Lockerbie bomber Abdelbaset al-Megrahi dies: Your comments

Megrahi after his release in 2009
Image caption Abdelbaset al-Megrahi died at his home in Libya

The man convicted of the Lockerbie bombing, Abdelbaset al-Megrahi, has died at his home in Libya.

He was freed from Scottish jail in 2009 on compassionate grounds because of cancer, stirring controversy when he outlived doctors' expectations.

BBC News website readers have been giving their reaction. Here is a selection of the comments.


Just sorry that it took longer than expected. I hope the majority of the affected families feel some "closure" but suspect that there are further revelations to come. I was in the Scottish Ambulance Service at the time and attended the scene.

Bill Mason, Kirkcaldy

Very sad to hear this news and a great pity he did not see his name cleared in his own lifetime. His wrongful conviction is now a permanent stain on the reputation of the Scottish legal system.

Mark Hirst, Kelso, Scotland

I'm not losing any sleep over this monster's death. But the entire episode leaves me angry and full of contempt for the gutless and naive politicians in the UK who absurdly gave their assent to Megrahi's release from prison. This was a craven act. Gentleman, you have no honour. None.

John Belland, Boston, US

My thoughts today are not about the Libyan murderers, but the 270 innocent people who had their lives ended by them. I feel we will never know if suitable justice was found for them and their loved ones, but let them be at peace.

M McMahon, Rockport, Massachusetts, US

I am starting to believe, the more I read about the case, that Megrahi was wrongly convicted. I am also starting to believe that both the British and American authorities wanted someone - anyone - to be convicted and the trial and conviction of Megrahi was more politically motivated.

Sarah O'Brien, Livingston, UK

First of all, I would like to extend my sympathies to Mr Megrahi's family. Second, I hope that his death has given him some kind of release from the dreadful weight that he has had to carry since being convicted of the Lockerbie bombing. My belief is that he was wrongfully convicted. It is to the eternal shame of the Scottish justice system that the investigation and prosecution of the case appear to have been so riddled with mistakes, and so tainted by the withholding of crucial evidence and by political calculation.

James Robertson, Newtyle, Scotland

Megrahi had a fair trial and was found guilty of the Lockerbie disaster and I believe, rightly or wrongly, that he was guilty unlike some who don't believe he was the one who was responsible for the terrible tragedy when a total of 270 people died. It was a travesty of justice for the relatives of the victims of the disaster that he was released in 2009.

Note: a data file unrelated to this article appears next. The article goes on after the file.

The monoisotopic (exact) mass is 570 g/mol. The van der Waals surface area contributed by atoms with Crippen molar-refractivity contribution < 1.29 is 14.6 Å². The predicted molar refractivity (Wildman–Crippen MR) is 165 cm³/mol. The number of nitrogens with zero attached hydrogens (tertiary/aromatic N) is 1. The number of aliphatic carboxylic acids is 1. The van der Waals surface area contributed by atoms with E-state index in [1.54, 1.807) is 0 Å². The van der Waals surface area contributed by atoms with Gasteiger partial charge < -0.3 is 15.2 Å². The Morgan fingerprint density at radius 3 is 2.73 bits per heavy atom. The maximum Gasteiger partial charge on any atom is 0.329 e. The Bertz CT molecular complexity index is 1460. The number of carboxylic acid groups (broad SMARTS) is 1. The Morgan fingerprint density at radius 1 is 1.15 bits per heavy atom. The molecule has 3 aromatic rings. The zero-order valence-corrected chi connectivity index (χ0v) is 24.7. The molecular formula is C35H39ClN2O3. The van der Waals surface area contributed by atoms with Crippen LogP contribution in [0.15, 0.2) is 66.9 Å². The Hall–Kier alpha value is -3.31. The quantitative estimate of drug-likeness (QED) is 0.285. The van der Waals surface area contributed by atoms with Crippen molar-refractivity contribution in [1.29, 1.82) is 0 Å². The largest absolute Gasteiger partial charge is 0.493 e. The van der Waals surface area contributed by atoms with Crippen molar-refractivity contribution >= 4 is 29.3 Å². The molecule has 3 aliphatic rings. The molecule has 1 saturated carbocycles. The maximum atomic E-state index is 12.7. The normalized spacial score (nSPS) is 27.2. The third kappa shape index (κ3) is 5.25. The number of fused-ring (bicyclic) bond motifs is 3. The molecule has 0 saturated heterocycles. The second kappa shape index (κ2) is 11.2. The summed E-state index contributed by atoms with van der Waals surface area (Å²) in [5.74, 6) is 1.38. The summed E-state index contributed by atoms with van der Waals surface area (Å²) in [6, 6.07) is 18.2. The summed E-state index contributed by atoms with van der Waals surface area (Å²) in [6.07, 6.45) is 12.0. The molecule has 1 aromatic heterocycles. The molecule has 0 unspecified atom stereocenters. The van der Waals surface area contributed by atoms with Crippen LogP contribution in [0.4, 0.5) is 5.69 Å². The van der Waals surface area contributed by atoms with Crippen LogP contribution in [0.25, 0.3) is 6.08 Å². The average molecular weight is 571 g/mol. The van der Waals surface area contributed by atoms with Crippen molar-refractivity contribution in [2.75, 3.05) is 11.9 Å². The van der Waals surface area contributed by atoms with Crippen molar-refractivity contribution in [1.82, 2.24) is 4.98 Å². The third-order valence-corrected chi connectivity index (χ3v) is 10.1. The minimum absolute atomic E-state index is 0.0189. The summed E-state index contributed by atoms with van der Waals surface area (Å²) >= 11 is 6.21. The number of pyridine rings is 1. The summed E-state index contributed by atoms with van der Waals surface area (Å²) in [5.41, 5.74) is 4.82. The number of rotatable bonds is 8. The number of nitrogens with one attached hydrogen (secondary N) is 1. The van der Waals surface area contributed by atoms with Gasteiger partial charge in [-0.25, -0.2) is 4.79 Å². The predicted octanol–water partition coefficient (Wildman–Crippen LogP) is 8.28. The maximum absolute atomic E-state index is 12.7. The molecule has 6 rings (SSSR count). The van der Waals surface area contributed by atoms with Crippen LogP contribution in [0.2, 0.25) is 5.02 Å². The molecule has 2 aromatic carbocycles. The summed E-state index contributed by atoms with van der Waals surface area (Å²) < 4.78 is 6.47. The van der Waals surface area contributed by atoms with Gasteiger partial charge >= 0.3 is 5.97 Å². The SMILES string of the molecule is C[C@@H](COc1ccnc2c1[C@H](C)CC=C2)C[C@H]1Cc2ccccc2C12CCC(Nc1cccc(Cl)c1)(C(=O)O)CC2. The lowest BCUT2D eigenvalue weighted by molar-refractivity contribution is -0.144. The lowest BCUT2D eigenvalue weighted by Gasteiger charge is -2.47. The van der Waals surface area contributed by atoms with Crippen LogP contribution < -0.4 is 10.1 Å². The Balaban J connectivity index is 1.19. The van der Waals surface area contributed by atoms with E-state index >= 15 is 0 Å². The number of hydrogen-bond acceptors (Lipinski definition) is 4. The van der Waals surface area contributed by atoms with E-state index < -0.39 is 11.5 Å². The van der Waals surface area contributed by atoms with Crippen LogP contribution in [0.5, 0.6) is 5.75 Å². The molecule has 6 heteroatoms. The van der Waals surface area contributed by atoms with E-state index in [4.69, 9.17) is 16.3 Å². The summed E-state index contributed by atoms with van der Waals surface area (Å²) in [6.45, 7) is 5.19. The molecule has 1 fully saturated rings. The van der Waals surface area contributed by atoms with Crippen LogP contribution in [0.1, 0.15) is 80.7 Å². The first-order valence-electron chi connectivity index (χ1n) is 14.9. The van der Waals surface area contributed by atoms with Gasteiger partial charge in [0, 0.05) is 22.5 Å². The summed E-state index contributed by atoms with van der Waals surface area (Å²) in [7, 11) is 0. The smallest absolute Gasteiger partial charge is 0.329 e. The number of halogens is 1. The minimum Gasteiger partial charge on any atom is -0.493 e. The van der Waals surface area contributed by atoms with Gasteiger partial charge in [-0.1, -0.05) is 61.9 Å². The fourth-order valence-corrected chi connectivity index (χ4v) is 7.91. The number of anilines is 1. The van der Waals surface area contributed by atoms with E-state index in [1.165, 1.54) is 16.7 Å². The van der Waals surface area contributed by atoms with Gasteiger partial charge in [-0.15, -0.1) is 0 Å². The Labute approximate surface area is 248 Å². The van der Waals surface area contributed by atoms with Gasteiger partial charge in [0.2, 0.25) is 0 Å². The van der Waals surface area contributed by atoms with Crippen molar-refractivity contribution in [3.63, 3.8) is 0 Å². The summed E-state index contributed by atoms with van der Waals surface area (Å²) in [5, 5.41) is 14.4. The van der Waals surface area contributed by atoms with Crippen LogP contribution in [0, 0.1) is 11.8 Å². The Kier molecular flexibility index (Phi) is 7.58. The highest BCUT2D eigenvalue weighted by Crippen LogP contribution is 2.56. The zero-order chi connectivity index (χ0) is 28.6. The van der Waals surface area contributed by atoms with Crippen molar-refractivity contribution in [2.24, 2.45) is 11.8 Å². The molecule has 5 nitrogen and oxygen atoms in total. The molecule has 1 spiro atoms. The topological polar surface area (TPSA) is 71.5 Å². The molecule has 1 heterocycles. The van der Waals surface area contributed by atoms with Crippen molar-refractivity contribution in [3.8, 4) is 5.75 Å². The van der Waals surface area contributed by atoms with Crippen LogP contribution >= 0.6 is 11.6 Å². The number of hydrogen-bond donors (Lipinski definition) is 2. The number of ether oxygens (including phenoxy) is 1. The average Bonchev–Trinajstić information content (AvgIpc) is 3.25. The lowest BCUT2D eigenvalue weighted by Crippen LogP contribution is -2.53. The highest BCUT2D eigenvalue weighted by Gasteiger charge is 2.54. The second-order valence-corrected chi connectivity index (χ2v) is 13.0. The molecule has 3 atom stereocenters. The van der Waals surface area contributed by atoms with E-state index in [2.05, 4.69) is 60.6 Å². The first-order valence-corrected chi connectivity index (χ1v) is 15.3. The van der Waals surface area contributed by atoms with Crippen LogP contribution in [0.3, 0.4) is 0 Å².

Margaret Skillicorn, Oldham, UK

I feel very sad for the relatives of those killed in this tragedy, and now also for the family of Mr Al-Megrahi. I was impressed by the decision of the Scottish Government to release him in 2009 and I wrote then to [Scottish Justice Secretary] Kenny MacAskill to say so. Whether what they did was right, I don't know, but compassion is always good route to follow.

Trevor Burch, Alton, Hampshire, UK

I still think freeing him was the right thing for the Scottish Government to do. It shows we are a better people. "love your enemies... do good to them that hate you." We can afford to take the moral high ground and rise above the posturing of the UK parties.

Helen Cobb, Aberdeenshire

He never should have been released from prison. I can still see those awful pictures of the aftermath of the bombing. He should have stayed here and died in prison.

C Phipps, Ware, UK

Whatever the end result, it should have happened while under incarceration. Our neighbors' son was one of the individuals he murdered. It is certainly not right that he was allowed to live his life in comfort and safety among his friends and family. None of his victims were afforded that luxury and he should not have been either. We are deeply disappointed that the Scottish government allowed such a travesty to occur. Scapegoat or not, he may have been tried and convicted but he was never appropriately punished for his crimes.

Tom & Mandy, Baltimore, Maryland

I agree with Dr Jim Swire whose daughter was a victim. Megrahi wasn't guilty. But will we ever find out the truth?

Mario, UK

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